In another embodiment, the external programmer module includes telemetry circuitry and an ECG interface for receiving ECG electrode connections. Such a module is useful when used in conjunction with a clinical instrument lacking an ECG electrode interface.
In yet another embodiment, the programmer module includes telemetry circuitry, a central processing system, a user interface, a graphical display, and optionally an ECG electrode interface. The programmer module is adapted for physical and electrical connection to a clinical instrument including a power supply and a central processing system and may include a user interface, a display and other physiological monitoring or therapy delivery modules. The programmer module receives operating power via the connection to the clinical instrument and transfers data uplinked from an implanted device to the central processing system of the clinical instrument. The dedicated user interface and display included in the programmer module may be conveniently used to enter commands or initiate programmer module functions and observe the functional status of the module and/or retrieved data. Retrieved data may then be transferred to the clinical instrument and, under control of the central processing system, displayed, analyzed, or transferred to a printer, electronic data storage medium, or communications interface.
Thus, the present invention provides a flexible platform on which a programmer module may be designed for integration with a patient monitor or therapy delivery system wherein the programmer module may include a subset of features normally included in a stand-alone programmer and otherwise relies on features and capabilities already available in the patient monitor or therapy delivery system. The present invention thereby makes programmer functions more readily available in a variety of clinical settings without redundancy of other medical equipment functions or the extra space required for a stand-alone programmer.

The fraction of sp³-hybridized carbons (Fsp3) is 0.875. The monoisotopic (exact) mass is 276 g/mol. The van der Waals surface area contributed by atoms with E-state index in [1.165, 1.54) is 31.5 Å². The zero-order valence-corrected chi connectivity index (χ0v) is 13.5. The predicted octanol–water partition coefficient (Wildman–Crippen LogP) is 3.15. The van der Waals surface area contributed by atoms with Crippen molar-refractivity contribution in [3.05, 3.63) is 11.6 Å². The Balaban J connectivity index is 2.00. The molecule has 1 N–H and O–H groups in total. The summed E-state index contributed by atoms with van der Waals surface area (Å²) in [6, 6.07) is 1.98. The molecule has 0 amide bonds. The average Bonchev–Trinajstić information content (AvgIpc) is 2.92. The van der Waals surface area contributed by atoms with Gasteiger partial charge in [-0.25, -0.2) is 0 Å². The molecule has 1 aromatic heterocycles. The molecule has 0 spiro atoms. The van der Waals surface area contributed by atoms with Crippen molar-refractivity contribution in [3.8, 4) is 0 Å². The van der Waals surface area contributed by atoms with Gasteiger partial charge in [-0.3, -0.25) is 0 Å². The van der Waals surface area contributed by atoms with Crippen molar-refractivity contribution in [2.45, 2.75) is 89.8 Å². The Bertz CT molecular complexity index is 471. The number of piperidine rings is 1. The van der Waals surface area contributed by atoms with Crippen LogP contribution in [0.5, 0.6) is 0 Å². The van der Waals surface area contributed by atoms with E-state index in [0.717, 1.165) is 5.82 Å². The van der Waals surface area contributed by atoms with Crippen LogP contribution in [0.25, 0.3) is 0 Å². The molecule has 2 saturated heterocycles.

The present invention is directed toward providing external programmer functionality in a modular unit to be used in conjunction with existing clinical instruments such as patient monitors or external therapy delivery equipment. An external programmer module is intended to require less space than a stand-alone programmer and utilize functions and features already available in a clinical instrument such as display, storage, central processing, and communication links. An external programmer module used in conjunction with a clinical instrument may provide full programmer functionality, i.e. all functions or features available in a stand-alone programmer may be made available through the combination of the programmer module and the clinical instrument. Alternatively, an external programmer module used in conjunction with a clinical instrument may offer a subset of programming functions normally available in a stand-alone external programmer. For example, a programmer module may not allow full programmability of an IMD. A programmer module may be limited to interrogating an IMD without the ability to program new operating parameter values or modes. Alternatively, a programmer module may offer programmability of a limited number or range of operating parameters or modes. Furthermore, the programmer module used in conjunction with an external device may allow data retrieved from an IMD to be displayed graphically, but may or may not include additional data handling features such as data storage capabilities, data transmission to a central database, certain types of data analysis, or other data handling capabilities that may normally be available in a stand alone programmer.